Nigeria reports arrest of female recruiters for terror group Boko Haram
By ROBYN DIXON | Los Angeles Times | Published: July 4, 2014
JOHANNESBURG — Boko Haram, the Islamist militant group that has kidnapped schoolgirls and turned northeastern Nigeria into a war zone, has a female recruitment wing, Nigerian defense officials said Friday as they released photographs of three women alleged to be members of the group.
Nigeria’s military headquarters said in Twitter message that three women had been arrested on suspicion of enticing women and girls to join the terrorist group. It said they were promising women husbands, mainly Boko Haram fighters, if they joined.
Boko Haram has been waging an insurgency for more than a decade in its effort to establish an Islamic state in Nigeria, a nation deeply divided between the mainly Islamic north and predominantly Christian south. The group opposes secular education, democracy, taxation, banking and all aspects of Western culture.
In photos released by the military, a woman in a blue hijab identified as Aisha Abubakar cradled prayer beads in her hands. She and two other suspects, Hafsat Usman Bako and Zainab Idris, were arrested traveling to Madagali, south of the city of Maiduguri, the Defense Ministry said.
The arrests follow a suicide bombing by a woman near a military barracks in the city of Gombe last month. The attacker killed herself and a soldier.
According to defense officials, the three arrested women were planning to go to the forest outside Madagali to meet up with members of Boko Haram.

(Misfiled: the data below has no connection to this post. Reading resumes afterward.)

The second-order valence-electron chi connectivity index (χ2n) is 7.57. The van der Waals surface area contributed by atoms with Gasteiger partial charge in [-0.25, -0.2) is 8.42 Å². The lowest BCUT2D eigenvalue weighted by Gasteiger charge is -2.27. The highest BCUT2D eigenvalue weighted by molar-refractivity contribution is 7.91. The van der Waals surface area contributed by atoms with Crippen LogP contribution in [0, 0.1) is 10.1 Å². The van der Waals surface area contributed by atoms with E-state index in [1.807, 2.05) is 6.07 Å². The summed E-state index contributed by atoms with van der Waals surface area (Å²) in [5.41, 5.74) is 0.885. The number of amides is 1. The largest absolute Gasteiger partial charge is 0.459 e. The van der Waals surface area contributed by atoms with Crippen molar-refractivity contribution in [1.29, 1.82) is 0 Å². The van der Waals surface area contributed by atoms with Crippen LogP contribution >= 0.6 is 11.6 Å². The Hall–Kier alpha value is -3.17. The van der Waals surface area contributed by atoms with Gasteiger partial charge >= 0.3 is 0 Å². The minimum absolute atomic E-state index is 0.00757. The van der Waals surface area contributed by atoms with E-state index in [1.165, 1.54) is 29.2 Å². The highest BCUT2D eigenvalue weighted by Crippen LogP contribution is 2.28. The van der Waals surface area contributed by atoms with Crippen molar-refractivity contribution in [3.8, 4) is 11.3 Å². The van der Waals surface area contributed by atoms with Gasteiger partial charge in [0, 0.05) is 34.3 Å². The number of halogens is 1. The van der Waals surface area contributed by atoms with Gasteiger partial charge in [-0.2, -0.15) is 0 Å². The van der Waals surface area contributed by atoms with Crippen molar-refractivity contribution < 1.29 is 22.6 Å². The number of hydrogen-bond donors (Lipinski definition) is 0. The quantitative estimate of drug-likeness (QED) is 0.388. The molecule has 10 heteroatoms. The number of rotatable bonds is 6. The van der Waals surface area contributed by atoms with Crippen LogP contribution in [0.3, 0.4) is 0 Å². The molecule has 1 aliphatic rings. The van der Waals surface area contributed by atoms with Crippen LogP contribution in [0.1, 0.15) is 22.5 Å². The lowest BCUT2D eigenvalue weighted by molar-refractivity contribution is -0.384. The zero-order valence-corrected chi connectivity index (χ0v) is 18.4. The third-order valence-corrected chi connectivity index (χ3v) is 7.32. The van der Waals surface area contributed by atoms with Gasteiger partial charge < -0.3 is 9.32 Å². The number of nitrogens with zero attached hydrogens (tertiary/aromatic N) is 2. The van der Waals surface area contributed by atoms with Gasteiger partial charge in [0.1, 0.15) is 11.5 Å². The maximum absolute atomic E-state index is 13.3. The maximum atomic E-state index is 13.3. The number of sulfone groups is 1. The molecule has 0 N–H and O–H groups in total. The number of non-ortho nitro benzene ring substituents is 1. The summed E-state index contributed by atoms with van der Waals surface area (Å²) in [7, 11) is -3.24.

“Investigations reveal that the suspects, led by Hafsat Bako, have the mission to recruit members into the female wing as well as conduct espionage for the group,” a ministry statement said. It said Bako was the widow of a Boko Haram fighter.
Nigerian authorities have arrested and jailed the wives and children of Boko Haram leaders and members in the past. The group’s leader, Abubakar Shekau, has cited the arrest of his wife as one reason for the group’s kidnapping of almost 300 schoolgirls from the town of Chibok in April, 219 of whom remain in captivity.
Dozens more women, children and schoolboys were kidnapped by extremists in attacks on villages in the region last month.
Nigeria’s military has ruled out a rescue mission to recover the schoolgirls, saying many probably would be killed. Some analysts believe the only option for recovering them is a prisoner swap, but Nigerian authorities have ruled out negotiations.
Boko Haram was driven out of Maiduguri last year, but it set up camp in the hills in a vast region south of the city. It has been launching attacks on villages, killing hundreds of people.
The group is also suspected in bomb attacks on civilians in urban areas that have targeted markets, hotels, bars and crowds gathered to watch the World Cup soccer games.
Nigeria’s military has faced intense criticism for its failure to rescue the Chibok girls, protect villages and restore overall security.